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Back to Section One | Back to Arts & Entertainment
posted Friday, December 31, 2010 - Volume 38 Issue 53
Bearing witness to history as Obama signs DADT repeal
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Bearing witness to history as Obama signs DADT repeal

A firsthand account from the White House by Seattle's Joe Mirabella

by Joe Mirabella - Special to the SGN

Rarely do we get the opportunity to witness history that is destined to change the way millions of Americans live their lives for generations to come. I had one of those opportunities last week when President Obama signed the repeal of 'Don't Ask, Don't Tell' into law.

On Monday evening, December 20, I received an invitation from the White House to be a guest at the 'Don't Ask, Don't Tell' signing ceremony at the Department of the Interior in Washington D.C. I was surprised to receive the invitation, to be honest. I was not a major donor, and I have even been critical of the president's momentum on LGBT rights in the past. Presidential invitations are rare. Even rarer are the opportunities to see firsts by presidents. So, I said yes.

The morning of the signing, I lined up with my friends who were also invited. We had to line up at 7 a.m., two hours before the event. While it was cold outside, the feeling among those in line was clearly warm and celebratory. GetEqual's Robin McGeeHee arrived shortly after I did with her young son. She was greeted by hugs by many of the people in line, including one from me.

Once inside, we had about an hour to mingle with the crowd. It was a who's who of the Gay rights movement. David Mixner sat near the front and several people came by to say hi and hug him. Lance Black was there, Barney Frank came in right before the event began - it was incredible to be able to mingle with them.

I spent most of my time talking with my friends, the people I've become close to via social networks and my podcast SameSexSunday - like Megan Stabler, JD Smith, Adam Bink, Chris Geidner, Bil Browning, Rick Jacobs, Heather Cronk, and many others. For some of us, this was our first opportunity to meet in person, so I savored every fleeting moment - all while an overwhelming sense of history filled my spirit. It felt fitting, in a way, that this cast of characters was all in the same room. We have all been talking our heads off for the last two years about DADT, so it was nice to spend this moment with them. At the same time, I was impressed the White House was not afraid to invite all of us, even when some of us had been critical of the Obama administration.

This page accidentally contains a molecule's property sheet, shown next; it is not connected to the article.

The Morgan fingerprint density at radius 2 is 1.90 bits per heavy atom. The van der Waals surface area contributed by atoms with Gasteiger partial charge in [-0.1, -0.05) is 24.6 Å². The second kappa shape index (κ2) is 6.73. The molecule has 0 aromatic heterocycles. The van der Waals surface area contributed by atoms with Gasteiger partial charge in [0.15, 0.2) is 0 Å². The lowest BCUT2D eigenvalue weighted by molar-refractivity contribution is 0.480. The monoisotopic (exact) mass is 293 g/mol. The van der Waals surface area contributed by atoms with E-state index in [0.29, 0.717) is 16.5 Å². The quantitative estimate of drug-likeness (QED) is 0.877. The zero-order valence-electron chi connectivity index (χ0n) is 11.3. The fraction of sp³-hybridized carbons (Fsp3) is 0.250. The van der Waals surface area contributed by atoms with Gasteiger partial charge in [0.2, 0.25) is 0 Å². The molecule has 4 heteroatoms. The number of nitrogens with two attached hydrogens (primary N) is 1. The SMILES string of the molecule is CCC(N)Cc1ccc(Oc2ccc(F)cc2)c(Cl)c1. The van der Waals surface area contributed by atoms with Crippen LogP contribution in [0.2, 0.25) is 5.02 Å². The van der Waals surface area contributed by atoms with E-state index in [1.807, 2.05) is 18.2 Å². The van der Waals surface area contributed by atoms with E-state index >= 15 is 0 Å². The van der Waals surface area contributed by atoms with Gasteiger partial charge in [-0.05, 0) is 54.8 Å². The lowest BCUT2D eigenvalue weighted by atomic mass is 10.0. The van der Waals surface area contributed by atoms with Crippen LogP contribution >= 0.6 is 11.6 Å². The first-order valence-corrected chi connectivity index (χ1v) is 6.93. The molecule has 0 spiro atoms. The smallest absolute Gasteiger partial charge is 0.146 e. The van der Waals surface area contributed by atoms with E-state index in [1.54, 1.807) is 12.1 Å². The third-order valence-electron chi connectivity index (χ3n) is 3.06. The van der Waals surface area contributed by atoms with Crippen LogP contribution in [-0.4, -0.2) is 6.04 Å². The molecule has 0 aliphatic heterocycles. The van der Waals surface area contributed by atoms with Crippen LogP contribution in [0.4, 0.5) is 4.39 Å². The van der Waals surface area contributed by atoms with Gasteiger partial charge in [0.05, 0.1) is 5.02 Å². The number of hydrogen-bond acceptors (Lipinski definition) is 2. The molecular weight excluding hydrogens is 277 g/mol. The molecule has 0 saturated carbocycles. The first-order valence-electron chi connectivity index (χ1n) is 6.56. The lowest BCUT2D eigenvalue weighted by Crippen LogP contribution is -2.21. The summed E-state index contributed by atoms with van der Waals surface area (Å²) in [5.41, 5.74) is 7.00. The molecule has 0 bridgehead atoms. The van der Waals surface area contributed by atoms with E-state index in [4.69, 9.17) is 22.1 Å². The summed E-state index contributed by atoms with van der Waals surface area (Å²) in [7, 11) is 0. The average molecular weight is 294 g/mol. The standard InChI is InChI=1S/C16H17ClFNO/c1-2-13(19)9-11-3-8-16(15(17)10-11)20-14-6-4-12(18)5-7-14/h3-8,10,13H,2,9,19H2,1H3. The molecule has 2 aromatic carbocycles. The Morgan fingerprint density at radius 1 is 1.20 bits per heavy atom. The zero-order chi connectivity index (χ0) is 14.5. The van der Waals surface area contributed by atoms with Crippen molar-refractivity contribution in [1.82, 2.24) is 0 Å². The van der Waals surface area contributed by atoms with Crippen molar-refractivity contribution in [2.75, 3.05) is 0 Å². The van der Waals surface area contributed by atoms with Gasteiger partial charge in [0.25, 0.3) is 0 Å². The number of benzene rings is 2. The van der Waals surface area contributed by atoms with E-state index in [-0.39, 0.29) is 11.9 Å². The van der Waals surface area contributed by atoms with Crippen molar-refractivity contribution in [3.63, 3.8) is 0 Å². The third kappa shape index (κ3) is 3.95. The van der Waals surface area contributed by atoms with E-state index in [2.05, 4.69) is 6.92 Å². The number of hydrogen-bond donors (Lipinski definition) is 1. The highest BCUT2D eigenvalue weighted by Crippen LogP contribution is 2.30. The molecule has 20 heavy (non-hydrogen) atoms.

When the president spoke, my mind was racing with so many thoughts I could hardly hear his speech. What will this mean for our future? How did we get here? How the hell did I get here? Where do we go from here? That is the president of the United States standing right in front of me. Barack Obama is right there!

And then, with a crescendo of speech about equality - 'All men and women are created equal' - the president walked over to a small desk to sign the repeal. I struggled to photograph the moment, as did everyone else. This was the first time in U.S. history that a standalone bill designed for the Gay and Lesbian community ever became law. It was a turning point that needed to be documented and witnessed.

After the signing, the president did a quick round of handshakes and it was over.

I didn't really feel the power of the moment until later that afternoon, when Equal Rights Washington's Thomas Pitchford picked me up. He happened to be in town and he wanted to hang out before I left for Seattle. He and his partner used to live in D.C., and he wanted me to see a few sights before I left.

They brought me to the Lincoln Memorial where we searched the steps for the spot where Martin Luther King, Jr. gave his 'I Have a Dream' speech. I stood there, looking out over the reflecting pool with the Washington Monument in the distance partially blocking the setting sun. I felt a tremendous connection to history that continues to move me now as I write this. Just as the 'I Have a Dream' speech was a pivotal point in the Civil Rights movement for African Americans, the the signing of the 'Don't Ask, Don't Tell' repeal by our country's first African American president has changed everything moving forward.

Yes, our community still has a long way to go towards achieving full equality under the law. Just as important as serving openly in the military, we need to be able to live openly in every corner of this country without fear for our lives, jobs, and homes.

But now that we are deemed worthy to fight and die for our country, it shouldn't be too long for those in power to see we are worthy to live as equals throughout this country. We still have an incredible amount of work ahead of us, but I cannot wait to witness the positive changes to come.

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LGBT Washington reflects on 2010
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Bearing witness to history as Obama signs DADT repeal
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Equal Rights Washington looks ahead to 2011
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DOMA repeal next, Biden says
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Ten Utah municipalities pass anti-discrimination ordinances
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McGinn orders a review of Gay bars being unfairly scrutinized
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The OutField: Looking back at 2010
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Neil Rogers, Gay radio pioneer, dies
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